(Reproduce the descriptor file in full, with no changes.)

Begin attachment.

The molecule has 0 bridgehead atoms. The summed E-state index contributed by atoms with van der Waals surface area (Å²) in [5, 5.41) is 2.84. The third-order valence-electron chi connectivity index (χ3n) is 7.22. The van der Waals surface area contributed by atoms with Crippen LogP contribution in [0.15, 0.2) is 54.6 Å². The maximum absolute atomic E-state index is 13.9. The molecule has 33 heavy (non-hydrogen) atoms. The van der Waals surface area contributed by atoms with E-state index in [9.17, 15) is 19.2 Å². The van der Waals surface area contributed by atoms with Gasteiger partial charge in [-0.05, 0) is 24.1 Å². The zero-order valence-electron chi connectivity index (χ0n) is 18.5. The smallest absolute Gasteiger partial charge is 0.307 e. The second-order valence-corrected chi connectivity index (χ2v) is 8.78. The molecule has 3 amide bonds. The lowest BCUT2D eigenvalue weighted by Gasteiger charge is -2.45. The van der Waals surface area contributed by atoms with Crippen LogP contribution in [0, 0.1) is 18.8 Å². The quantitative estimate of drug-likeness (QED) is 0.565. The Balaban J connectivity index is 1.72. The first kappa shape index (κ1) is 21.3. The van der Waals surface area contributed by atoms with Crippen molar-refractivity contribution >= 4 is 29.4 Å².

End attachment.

The molecule has 0 bridgehead atoms. The summed E-state index contributed by atoms with van der Waals surface area (Å²) in [5, 5.41) is 2.84. The third-order valence-electron chi connectivity index (χ3n) is 7.22. The van der Waals surface area contributed by atoms with Crippen LogP contribution in [0.15, 0.2) is 54.6 Å². The maximum absolute atomic E-state index is 13.9. The molecule has 33 heavy (non-hydrogen) atoms. The van der Waals surface area contributed by atoms with E-state index in [9.17, 15) is 19.2 Å². The van der Waals surface area contributed by atoms with Gasteiger partial charge in [-0.05, 0) is 24.1 Å². The zero-order valence-electron chi connectivity index (χ0n) is 18.5. The smallest absolute Gasteiger partial charge is 0.307 e. The second-order valence-corrected chi connectivity index (χ2v) is 8.78. The molecule has 3 amide bonds. The lowest BCUT2D eigenvalue weighted by Gasteiger charge is -2.45. The van der Waals surface area contributed by atoms with Crippen LogP contribution in [0, 0.1) is 18.8 Å². The quantitative estimate of drug-likeness (QED) is 0.565. The Balaban J connectivity index is 1.72. The first kappa shape index (κ1) is 21.3. The van der Waals surface area contributed by atoms with Crippen molar-refractivity contribution >= 4 is 29.4 Å².